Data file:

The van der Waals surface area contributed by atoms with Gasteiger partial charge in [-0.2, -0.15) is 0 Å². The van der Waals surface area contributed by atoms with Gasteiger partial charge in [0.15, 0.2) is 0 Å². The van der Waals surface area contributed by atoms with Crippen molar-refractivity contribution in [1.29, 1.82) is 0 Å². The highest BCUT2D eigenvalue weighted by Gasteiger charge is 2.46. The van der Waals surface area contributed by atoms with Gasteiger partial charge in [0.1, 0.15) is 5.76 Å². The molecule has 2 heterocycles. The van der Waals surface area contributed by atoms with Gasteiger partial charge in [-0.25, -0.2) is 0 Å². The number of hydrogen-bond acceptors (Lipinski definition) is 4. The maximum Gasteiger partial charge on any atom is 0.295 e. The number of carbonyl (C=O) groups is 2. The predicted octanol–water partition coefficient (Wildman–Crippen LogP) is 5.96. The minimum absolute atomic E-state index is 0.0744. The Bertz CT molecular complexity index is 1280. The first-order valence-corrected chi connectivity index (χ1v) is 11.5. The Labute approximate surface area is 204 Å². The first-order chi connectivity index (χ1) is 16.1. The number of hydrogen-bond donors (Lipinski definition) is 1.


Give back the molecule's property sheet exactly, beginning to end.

The van der Waals surface area contributed by atoms with Gasteiger partial charge in [-0.2, -0.15) is 0 Å². The van der Waals surface area contributed by atoms with Gasteiger partial charge in [0.15, 0.2) is 0 Å². The van der Waals surface area contributed by atoms with Crippen molar-refractivity contribution in [1.29, 1.82) is 0 Å². The highest BCUT2D eigenvalue weighted by Gasteiger charge is 2.46. The van der Waals surface area contributed by atoms with Gasteiger partial charge in [0.1, 0.15) is 5.76 Å². The molecule has 2 heterocycles. The van der Waals surface area contributed by atoms with Gasteiger partial charge in [-0.25, -0.2) is 0 Å². The number of hydrogen-bond acceptors (Lipinski definition) is 4. The maximum Gasteiger partial charge on any atom is 0.295 e. The number of carbonyl (C=O) groups is 2. The predicted octanol–water partition coefficient (Wildman–Crippen LogP) is 5.96. The minimum absolute atomic E-state index is 0.0744. The Bertz CT molecular complexity index is 1280. The first-order valence-corrected chi connectivity index (χ1v) is 11.5. The Labute approximate surface area is 204 Å². The first-order chi connectivity index (χ1) is 16.1. The number of hydrogen-bond donors (Lipinski definition) is 1.